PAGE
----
Players and Pawns: How Chess Builds Community and Culture

University of Chicago Press
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A chess match seems as solitary an endeavor as there is in sports: two minds, on their own, in fierce opposition. In contrast, Gary Alan Fine argues that chess is a social duet: two players in silent dialogue who always take each other into account in their play. Surrounding that one-on-one contest is a community life that can be nearly as dramatic and intense as the across-the-board confrontation.

Fine has spent years immersed in the communities of amateur and professional chess players, and with Players and Pawns he takes readers deep inside them, revealing a complex, brilliant, feisty world of commitment and conflict. Opening with a close look at a typical tournament in Atlantic City, Fine carries us from planning and setup through the climactic final day’s match-ups between the weekend’s top players, introducing us along the way to countless players and their relationships to the game. At tournaments like that one, as well as in locales as diverse as collegiate matches and community chess clubs, players find themselves part of what Fine terms a “soft community,” an open, welcoming space built on their shared commitment to the game. Within that community, chess players find both support and challenges, all amid a shared interest in and love of the long-standing traditions of the game, traditions that help chess players build a communal identity.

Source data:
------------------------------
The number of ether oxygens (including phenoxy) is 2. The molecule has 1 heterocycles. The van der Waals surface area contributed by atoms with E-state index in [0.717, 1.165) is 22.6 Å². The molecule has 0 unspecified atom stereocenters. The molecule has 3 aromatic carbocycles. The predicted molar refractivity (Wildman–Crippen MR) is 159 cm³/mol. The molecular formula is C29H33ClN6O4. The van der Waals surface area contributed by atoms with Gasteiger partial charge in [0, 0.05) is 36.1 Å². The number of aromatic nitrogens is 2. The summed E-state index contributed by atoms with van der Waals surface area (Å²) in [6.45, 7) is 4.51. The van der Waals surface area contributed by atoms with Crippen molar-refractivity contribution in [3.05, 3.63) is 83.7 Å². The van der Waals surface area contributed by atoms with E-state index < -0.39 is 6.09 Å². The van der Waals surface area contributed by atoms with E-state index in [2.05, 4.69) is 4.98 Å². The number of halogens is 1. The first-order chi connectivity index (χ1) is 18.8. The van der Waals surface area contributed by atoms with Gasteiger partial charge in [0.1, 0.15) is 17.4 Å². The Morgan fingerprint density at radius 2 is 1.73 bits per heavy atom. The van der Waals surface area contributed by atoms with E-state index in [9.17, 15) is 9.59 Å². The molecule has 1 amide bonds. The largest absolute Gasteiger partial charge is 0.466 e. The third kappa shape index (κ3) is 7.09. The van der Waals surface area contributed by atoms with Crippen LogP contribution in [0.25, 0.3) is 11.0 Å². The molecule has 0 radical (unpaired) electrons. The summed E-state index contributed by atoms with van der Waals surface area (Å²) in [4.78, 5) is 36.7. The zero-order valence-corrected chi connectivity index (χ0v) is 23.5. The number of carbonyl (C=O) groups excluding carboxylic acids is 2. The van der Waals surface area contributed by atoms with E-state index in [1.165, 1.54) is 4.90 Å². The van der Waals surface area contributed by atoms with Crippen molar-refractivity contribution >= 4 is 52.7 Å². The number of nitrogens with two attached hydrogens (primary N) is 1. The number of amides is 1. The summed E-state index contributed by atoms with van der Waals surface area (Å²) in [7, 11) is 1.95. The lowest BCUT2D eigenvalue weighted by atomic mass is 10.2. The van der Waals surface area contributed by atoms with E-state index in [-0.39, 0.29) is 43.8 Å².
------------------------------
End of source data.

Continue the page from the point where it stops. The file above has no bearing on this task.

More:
Full of idiosyncratic characters and dramatic gameplay, Players and Pawns is a celebration of the ever-fascinating world of serious chess.
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About the author

Gary Alan Fine is professor of sociology at Northwestern University and the author of numerous books.
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Additional Information

Publisher
University of Chicago Press
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Published on
Aug 6, 2015
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Pages
288
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ISBN
9780226265032
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Language
English
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Genres
Games & Activities / Chess
Social Science / General
Social Science / Sociology / General
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Content Protection
This content is DRM protected.
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Available on Android devices
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Eligible for Family Library

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Gary Alan Fine
If all politics is local, then so is almost everything else, argues sociologist Gary Alan Fine. We organize our lives by relying on those closest to us—family members, friends, work colleagues, team mates, and other intimates—to create meaning and order. In this thoughtful and wide-ranging book, Fine argues that the basic building blocks of society itself are forged within the boundaries of such small groups, the "tiny publics" necessary for a robust, functioning social order at all levels. Action, meaning, authority, inequality, organization, and institutions all have their roots in small groups. Yet for the past twenty-five years social scientists have tended to ignore the power of groups in favor of an emphasis on organizations, societies, or individuals. Based on over thirty-five years of Fine's own ethnographic research across an array of small groups, Tiny Publics presents a compelling new theory of the pivotal role of small groups in organizing social life.